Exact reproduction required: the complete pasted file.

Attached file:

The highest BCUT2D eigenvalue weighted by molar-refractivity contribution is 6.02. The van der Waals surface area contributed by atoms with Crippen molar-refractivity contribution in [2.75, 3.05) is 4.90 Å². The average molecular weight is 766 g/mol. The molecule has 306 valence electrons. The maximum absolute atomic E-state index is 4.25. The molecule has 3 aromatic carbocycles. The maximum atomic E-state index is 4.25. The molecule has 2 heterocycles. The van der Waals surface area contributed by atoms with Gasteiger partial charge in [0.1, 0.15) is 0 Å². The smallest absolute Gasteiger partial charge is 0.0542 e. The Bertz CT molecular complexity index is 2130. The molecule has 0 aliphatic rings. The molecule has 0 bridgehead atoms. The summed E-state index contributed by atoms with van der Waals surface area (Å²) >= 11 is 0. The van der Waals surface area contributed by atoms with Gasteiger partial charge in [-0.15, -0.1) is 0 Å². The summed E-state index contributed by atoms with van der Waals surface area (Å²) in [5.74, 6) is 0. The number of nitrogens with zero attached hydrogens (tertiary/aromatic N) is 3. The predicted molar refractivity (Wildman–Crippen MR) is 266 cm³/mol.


The highest BCUT2D eigenvalue weighted by molar-refractivity contribution is 6.02. The van der Waals surface area contributed by atoms with Crippen molar-refractivity contribution in [2.75, 3.05) is 4.90 Å². The average molecular weight is 766 g/mol. The molecule has 306 valence electrons. The maximum absolute atomic E-state index is 4.25. The molecule has 3 aromatic carbocycles. The maximum atomic E-state index is 4.25. The molecule has 2 heterocycles. The van der Waals surface area contributed by atoms with Gasteiger partial charge in [0.1, 0.15) is 0 Å². The smallest absolute Gasteiger partial charge is 0.0542 e. The Bertz CT molecular complexity index is 2130. The molecule has 0 aliphatic rings. The molecule has 0 bridgehead atoms. The summed E-state index contributed by atoms with van der Waals surface area (Å²) >= 11 is 0. The van der Waals surface area contributed by atoms with Gasteiger partial charge in [-0.15, -0.1) is 0 Å². The summed E-state index contributed by atoms with van der Waals surface area (Å²) in [5.74, 6) is 0. The number of nitrogens with zero attached hydrogens (tertiary/aromatic N) is 3. The predicted molar refractivity (Wildman–Crippen MR) is 266 cm³/mol.